García has already received calls from viewers who remember his documentary and are eagerly anticipating the book. He is cognizant that recent events, such as the thawing of diplomatic relations between Cuba and the United States, have increased public attention on Cuba. “It’s not like I planned it, but the topic is perfect,” he muses. García has also noticed a lot of interest about the Mariel boatlift from reporters in countries facing immigration-related issues. A writer from Germany’s Mare magazine, for example, recently got in touch with him for an editorial feature on Mariel meant to assuage fears about the country’s burgeoning refugee crisis. García explains, “One of the points [the writer] wants to make is that the negative image that was attached to the Mariel boatlift refugees over time was proven to be wrong. Over half of the Mariel boatlift refugees have made it into the middle class. The percentage of criminals was very minimal—most of this was propaganda from both the US and Cuban governments.”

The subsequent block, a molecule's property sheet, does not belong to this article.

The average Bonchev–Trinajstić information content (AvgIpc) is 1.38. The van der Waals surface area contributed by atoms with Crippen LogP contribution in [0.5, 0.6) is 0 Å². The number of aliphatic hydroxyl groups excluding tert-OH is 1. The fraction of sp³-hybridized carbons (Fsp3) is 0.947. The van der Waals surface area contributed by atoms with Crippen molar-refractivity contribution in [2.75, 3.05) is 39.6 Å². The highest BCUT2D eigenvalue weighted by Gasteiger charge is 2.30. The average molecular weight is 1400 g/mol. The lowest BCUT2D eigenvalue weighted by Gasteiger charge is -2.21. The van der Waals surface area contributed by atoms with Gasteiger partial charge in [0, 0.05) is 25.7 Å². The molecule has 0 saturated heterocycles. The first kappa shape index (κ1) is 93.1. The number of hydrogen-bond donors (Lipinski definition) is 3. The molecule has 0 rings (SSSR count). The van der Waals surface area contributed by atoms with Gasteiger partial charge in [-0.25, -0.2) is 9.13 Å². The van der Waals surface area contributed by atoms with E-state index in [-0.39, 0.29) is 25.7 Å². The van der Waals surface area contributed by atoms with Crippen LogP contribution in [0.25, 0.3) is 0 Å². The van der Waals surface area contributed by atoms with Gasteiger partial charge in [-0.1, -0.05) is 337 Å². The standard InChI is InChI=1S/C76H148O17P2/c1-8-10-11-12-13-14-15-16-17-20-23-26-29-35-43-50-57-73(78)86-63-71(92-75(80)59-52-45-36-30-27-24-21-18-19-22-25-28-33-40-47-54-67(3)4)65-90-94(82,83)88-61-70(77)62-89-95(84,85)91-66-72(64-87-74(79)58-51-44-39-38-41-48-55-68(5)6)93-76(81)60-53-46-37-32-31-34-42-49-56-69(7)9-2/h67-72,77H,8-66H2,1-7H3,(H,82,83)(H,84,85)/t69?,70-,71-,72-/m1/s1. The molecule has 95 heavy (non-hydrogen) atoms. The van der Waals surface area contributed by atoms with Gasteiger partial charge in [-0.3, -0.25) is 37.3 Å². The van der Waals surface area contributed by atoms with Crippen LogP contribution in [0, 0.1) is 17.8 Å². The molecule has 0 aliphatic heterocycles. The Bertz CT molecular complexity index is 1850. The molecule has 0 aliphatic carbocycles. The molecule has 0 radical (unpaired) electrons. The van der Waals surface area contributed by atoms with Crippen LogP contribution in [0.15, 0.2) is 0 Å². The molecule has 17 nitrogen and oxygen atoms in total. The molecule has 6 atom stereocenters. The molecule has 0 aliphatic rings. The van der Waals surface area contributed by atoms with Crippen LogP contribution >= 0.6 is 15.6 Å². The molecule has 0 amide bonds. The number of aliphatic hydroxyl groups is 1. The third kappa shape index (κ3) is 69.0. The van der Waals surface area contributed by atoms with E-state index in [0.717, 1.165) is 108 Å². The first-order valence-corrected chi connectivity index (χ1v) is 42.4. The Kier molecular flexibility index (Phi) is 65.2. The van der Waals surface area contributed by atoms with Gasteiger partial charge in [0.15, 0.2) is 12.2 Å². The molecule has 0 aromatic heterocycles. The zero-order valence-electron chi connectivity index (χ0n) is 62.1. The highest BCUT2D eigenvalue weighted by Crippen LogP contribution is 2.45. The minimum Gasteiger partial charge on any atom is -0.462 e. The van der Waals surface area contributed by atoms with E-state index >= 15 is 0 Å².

García strongly feels it part of his personal mission to correct American and Cuban misconceptions about the boatlift. If you ask ordinary Cubans how many left the country during the boatlift, García notes, many will say, “oh, only about three or four thousand.” The actual number is closer to 125,000. At a time when so many people are paying attention to Cuba, García hopes that he can provide both personal and professional guidance to challenge ingrained perceptions about the boatlift. “This project has connected my academic interests with my personal reality as a Mariel refugee,” he says. “It really gives a lot more meaning to my role as an educator. . . . I hope that one of the things I am providing is changing that negative image of refugees that they were all criminals.”

is program associate at the AHA.